|18 wheel log truck||
Sturdi-Bilt toy trucks were designed, assembled and distributed by the Sturdi-Bilt Toy Company in Norway, Oregon, a lumber town near Coquille and 18 miles south of the Coos Bay/North Bend area. Casting was done by both the Pacific Die Casting Company and later the Product Engineering Company (PECO), both in Portland, Oregon. Through a royalty arrangement, PECO also distributed and sold Sturdi-bilt trucks. Production started in the Spring of 1950, and is estimated to have ceased in 1955 or 1956 due to the entry of lower priced toys to the market. Sturdi-Bilts are similar in size and heft to the Smith-Miller trucks produced in California, and those produced in Salem, Oregon, All American.
Sturdi-Bilt Toy Company, Coquille
Mr. Enno Dornath conceived of the idea of a toy log truck during Christmas, 1948. It is unknown how Mr. Dornath financed the operation, but blueprints for dies are dated from October 1949 as is the original patent filing. The dies were manufactured by Pacific Die Casting Company, Portland.
Pacific Die Casting cast the components, which were shipped to Coquille for preparation, painting, assembly and distribution. The first production batch was made in the Spring of 1950. Assembly was mostly done by family members and friends. Completed toys were put into generic brown boxes and stamped with a model number and description. Orders were filled by family members, who loaded their vehicles and drove throughput the Northwest.
Product Engineering Company, Portland
PECO was a custom "job shop"; it designed and manufactured the ideas of others in addition to creating its own products. Family photographs show the founder's son posing with the Sturdi-Bilt log truck in a 1950 advertisement. A 1952 article from the Coos Bay Times indicates that Mr. Dornath had a royalty arrangement with PECO, giving PECO rights to manufacture and distribute the toys outside four Western states. Public records indicate PECO had five warehouses throughout the U.S. in 1950, so it have had the means to distribute Sturdi-Bilt toys nationally.
Sturdi-Bilt Truck Models
There are seven original toy trucks made by the Sturdi-Bilt Toy Company as shown on the left. Besides the variation in casting stamps, there are considerable differences in the color, tires, wheels and mechanisms to mount the wheels. Original Sturdi-Bilt castings had a "PD" stamp (for Pacific Die) inside the cab and frames, but with later castings the "PD" is obliterated and replaced by a crude "PECO" stamp. Later model log bunks also have the PECO casting stamp.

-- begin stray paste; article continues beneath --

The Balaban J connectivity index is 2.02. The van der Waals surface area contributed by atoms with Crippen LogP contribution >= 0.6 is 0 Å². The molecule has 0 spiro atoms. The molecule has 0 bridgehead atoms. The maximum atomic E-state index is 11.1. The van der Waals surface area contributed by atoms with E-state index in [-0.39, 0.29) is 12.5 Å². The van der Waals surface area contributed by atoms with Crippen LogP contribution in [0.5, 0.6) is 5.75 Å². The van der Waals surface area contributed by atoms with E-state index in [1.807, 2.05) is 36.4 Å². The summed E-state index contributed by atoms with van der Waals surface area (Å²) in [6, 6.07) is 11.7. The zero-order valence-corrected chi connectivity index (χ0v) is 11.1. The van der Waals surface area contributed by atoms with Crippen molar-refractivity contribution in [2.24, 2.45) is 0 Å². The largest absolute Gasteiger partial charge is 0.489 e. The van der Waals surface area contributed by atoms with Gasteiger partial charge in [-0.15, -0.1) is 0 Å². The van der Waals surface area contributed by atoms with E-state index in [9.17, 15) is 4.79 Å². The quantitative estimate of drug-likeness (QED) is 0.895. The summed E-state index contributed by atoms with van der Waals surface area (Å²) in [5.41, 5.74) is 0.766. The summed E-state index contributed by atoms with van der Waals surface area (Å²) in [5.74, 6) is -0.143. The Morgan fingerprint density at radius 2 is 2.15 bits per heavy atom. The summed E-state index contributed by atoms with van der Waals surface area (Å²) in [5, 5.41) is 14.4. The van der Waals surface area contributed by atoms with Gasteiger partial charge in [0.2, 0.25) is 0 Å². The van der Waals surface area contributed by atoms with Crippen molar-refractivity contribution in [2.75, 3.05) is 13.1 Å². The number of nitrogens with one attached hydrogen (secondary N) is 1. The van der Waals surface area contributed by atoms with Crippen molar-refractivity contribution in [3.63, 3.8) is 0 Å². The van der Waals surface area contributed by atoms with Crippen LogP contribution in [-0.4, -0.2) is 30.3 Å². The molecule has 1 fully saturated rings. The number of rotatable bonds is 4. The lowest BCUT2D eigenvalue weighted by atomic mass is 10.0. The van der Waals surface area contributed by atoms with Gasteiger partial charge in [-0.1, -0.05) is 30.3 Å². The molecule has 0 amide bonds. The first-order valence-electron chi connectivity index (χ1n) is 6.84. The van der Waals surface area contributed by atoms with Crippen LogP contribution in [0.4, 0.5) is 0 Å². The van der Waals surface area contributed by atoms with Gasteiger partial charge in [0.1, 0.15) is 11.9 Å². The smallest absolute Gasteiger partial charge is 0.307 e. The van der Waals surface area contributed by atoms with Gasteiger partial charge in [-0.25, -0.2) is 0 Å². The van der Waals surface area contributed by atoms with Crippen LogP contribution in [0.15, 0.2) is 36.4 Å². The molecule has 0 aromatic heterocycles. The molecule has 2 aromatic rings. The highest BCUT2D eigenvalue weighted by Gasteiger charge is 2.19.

Exact pricing for these toys is unknown. In the Coos Bay Times, All American log trucks were sold for $13.95 in 1954. One Coquille resident recalls paying $12.00 for a Sturdi-Bilt log truck in 1952, while the founder's son believes pricing was $19.95. By any means, these were expensive toys for their time.
Final Days & Resurrection
Lower priced toys entered the market, these being made from plastic and stamped metal. Smith Miller (1945 - 1954), Sturdi-Bilt (1950 - 1955/56), and All American (1947 - 1956) ceased production around the same time.
Smith Miller was re-established by Fred Thompson in 1979, and Pat Russell re-started All American in 1992.
If readers have additional information or photographs of toys, literature, boxes or any company history, please email me through the link above. Any material you are willing to share will be published to this site. Click here to see photographs submitted by readers!!
Many missing parts (headache rack, hub caps, log bunks and fuel tanks) can be purchased from Greg Coleman in Milledgeville, Illinois. His eBay buyer ID is "chevi-shop".
Current Market Value
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Richard Carroll, Oregon
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